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As a former truck driver that delivered beer along side these Coke and Pepsi guys, it's definitely gonna be a test for them. They run the guts out of those trucks, stop and go, sitting and idling while you wait in line with 5 other trucks for the one loading dock at a Walmart or Food City. This will definitely be interesting to see how they handle it. Hard to beat those old diesels. Those things are near indestructible.

I am pretty sure the Tesla could idle for days and not have any issue, lol.
 

RogueTadhg

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The big ticket is the hauling the max range of a traditional big rig (i think it's 1400miles or so generously) which would mean Tesla would have to triple their battery range.

I thought a truck gets 6 mpg? a 26" aluminum tank hold 150 gallons of fuel. so it's range would be 900 miles. This is on a new Peterbuilt.
 

BSmith

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As a former truck driver that delivered beer along side these Coke and Pepsi guys, it's definitely gonna be a test for them. They run the guts out of those trucks, stop and go, sitting and idling while you wait in line with 5 other trucks for the one loading dock at a Walmart or Food City. This will definitely be interesting to see how they handle it. Hard to beat those old diesels. Those things are near indestructible.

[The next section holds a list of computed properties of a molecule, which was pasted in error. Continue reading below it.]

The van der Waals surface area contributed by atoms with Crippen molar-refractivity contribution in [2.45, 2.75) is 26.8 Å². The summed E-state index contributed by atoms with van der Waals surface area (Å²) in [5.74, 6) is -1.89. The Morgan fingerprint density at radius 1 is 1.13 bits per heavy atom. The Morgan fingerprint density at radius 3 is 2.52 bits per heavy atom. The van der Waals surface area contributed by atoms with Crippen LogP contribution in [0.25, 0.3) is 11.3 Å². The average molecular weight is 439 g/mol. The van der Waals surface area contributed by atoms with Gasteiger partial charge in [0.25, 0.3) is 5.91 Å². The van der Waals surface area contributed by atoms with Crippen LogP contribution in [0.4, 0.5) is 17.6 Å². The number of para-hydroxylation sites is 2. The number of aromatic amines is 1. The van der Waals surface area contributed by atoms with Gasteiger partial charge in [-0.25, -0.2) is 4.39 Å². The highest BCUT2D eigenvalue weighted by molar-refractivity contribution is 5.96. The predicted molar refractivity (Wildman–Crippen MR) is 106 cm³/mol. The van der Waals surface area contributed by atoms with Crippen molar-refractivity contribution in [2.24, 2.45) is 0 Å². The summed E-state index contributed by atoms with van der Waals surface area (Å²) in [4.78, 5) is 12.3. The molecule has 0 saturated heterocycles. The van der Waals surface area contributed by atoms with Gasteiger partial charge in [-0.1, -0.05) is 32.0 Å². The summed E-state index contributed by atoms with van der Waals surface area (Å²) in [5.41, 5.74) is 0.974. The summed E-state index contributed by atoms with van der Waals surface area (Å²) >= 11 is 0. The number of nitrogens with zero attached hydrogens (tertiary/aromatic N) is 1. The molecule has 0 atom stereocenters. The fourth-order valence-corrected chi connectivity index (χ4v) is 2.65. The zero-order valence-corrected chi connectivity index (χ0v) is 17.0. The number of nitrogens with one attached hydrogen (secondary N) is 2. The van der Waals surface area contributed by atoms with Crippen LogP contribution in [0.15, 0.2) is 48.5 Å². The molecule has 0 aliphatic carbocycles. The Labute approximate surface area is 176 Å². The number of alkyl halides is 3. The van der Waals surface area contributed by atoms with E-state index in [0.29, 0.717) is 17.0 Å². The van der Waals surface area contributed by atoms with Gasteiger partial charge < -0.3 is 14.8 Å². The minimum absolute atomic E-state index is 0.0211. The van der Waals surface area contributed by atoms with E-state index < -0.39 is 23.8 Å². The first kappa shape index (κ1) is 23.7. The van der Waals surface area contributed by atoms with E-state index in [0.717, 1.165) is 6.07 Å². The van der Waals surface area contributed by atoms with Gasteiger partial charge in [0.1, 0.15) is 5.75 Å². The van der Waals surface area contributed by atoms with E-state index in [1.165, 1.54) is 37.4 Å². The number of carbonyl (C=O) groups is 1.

Unlike diesels, electric motors do not use any power when they are stopped. There is no such thing as "idling" in an all electric vehicle. But, they do need cab A/C, in the heat and heat in the winter, so they will be using power while sitting.

Overall driving an all electric rig should be much easier and quieter for the driver.

The charge time is the big killer. That is a lot of downtime if they try to use those trucks for anything other than very short hauls.
 

MacLeod

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I am pretty sure the Tesla could idle for days and not have any issue, lol.

Unlike diesels, electric motors do not use any power when they are stopped. There is no such thing as "idling" in an all electric vehicle.

Ha yeah I guess that's a good point. I mainly meant just the wear and tear of stop and go all day. It's not like over the road trucks where you drive on the freeway 10 hours a day. 99% of these trucks will be driving through congestion, rush hour gridlock and so on because they're not delivering to massive warehouses on the outskirts of towns....they're delivering to grocery stores right smack in the middle of towns.
 

BSmith